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I’m going into my second year of debate, and I want to learn about what sources to use when I’m researching. Do you use regular google or google scholar? I was also wondering about think tanks. When should I use them over google, and what are some good ones, because I know a lot of them are politically sponsored? Also, it would be helpful if someone could tell me where is best to look for certain arguments. I will list them down below.

 

1.) Impacts and impact defense

2.) uniqueness

3.) politics da stuff

4.) t interpretations

A.) I know that some t args are from court cases. Eg: T cooch. Where would I find court stuff that I can use for t interpretations?

5.) kritik stuff

6.) and aff stuff

 

Thank you.

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1. Impacts are a very broad topic, and you can find impact cards in many different places. There are plenty of news articles about things like nuclear war, economic decline, supervises, and many other impacts that you could consider traditional. Impacts are also often built into articles, and many academic articles that are making a political argument will have a section about the ramifications of not endorsing their suggestion. I would start from just a google search, then maybe try google scholar or a journal.

2. Uniqueness is probably best found in the news, because more academic articles are better and take more time to write, so they won't be as current. Just use common news sources. You can also use google search tools to set the publication time of results so that you will only be shown articles in the past hour, day, week, etc. This is useful, because it allows you to simply search for a topic, like "trump immigration" and you will find the most recent articles.

3. Politics DA stuff is also probably best gotten from news sources, see 2. The impact cards are often of a higher caliber than news sources, and are often sources from academic articles.

4. T interpretations are often kind of tricky. There are some legal journals that have analysis of cases that define and debate specific words, and these are often pretty good for T cards. You could just go to a dictionary website and do a search for a word, but that might not be the best evidence, due to there being multiple definitions that may conflict. Personally, T interpretations are one of the hardest things for me to research.

           A.  I don't know the best websites to get court analyses from

5. Kritik stuff can be easy to find, but it can also be difficult to find, depending on the argument. You can start with google or google scholar, but I usually use online databases and journals, and I've found a few websites very useful. One big drawback of kritikal literature is that it is often paywall protected, but you can get around that. Evidence for kritiks is often found in surges, and you may find an article or book with 20 or 30 cards, but the next one has none or only a few. The most important things are to read the works cited/sources as a jumping off point, and read the abstract or summary to see if the article looks promising before you spend a few hours on it.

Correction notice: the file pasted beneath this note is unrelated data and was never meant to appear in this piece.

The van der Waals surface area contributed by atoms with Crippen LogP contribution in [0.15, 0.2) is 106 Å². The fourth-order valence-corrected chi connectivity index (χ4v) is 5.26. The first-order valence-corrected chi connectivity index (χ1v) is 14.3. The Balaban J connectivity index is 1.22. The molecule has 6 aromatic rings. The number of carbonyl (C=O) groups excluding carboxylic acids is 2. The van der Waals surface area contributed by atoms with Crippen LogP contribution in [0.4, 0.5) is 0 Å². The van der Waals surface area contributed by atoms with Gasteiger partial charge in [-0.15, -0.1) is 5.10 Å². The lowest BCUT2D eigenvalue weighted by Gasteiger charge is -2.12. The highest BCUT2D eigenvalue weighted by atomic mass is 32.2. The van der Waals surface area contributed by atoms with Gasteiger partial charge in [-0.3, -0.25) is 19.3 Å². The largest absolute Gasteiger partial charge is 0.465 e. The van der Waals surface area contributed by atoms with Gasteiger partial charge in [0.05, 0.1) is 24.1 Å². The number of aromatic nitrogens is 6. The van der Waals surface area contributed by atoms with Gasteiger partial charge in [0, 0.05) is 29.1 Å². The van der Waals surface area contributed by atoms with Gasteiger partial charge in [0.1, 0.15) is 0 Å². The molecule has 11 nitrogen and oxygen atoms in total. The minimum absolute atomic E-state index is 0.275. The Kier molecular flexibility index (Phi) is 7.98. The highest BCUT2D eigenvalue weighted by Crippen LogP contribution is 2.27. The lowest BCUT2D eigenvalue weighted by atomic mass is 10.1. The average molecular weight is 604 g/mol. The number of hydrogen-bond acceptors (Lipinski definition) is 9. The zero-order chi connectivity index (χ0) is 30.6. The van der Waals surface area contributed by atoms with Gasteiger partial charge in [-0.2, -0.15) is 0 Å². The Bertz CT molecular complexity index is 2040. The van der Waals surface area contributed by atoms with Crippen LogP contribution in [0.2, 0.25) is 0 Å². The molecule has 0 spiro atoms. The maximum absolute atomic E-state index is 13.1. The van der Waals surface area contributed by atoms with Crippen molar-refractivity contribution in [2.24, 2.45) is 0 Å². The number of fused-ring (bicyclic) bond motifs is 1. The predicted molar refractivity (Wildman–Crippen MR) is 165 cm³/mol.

B. Try academia.edu (free and has lots of articles), http://aaaaarg.fail (You need an invitation to get the actual articles, but it has a pretty large database and most of the articles are kritikal and applicable to debate in some form) , tandfonline.com (articles can be paywalled or hard to access) 

6. Aff stuff is kind of hard to fit into one category, because there are many different kinds of affs. For K affs, look at 5. Policy affs will be mixtures of the other research types, as they will have uniqueness, impacts, politics stuff, etc.

 

 

Finding evidence (especially good evidence) can be pretty difficult, but getting good at it will be very good for your debate career. Learn to use google search tools effectively, look at sources/works cited, read abstracts, and figure out how you research best. 

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One good website is RealClearPolitics (or RealClearDefense, RealClearEducation, etc.)

 

It compiles articles on both sides of the area in question.

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How can you get around paywall protection?

Libgen.io for some books.

 

Sci-hub for paywalls--the url changes because it gets shut down but just Google it.

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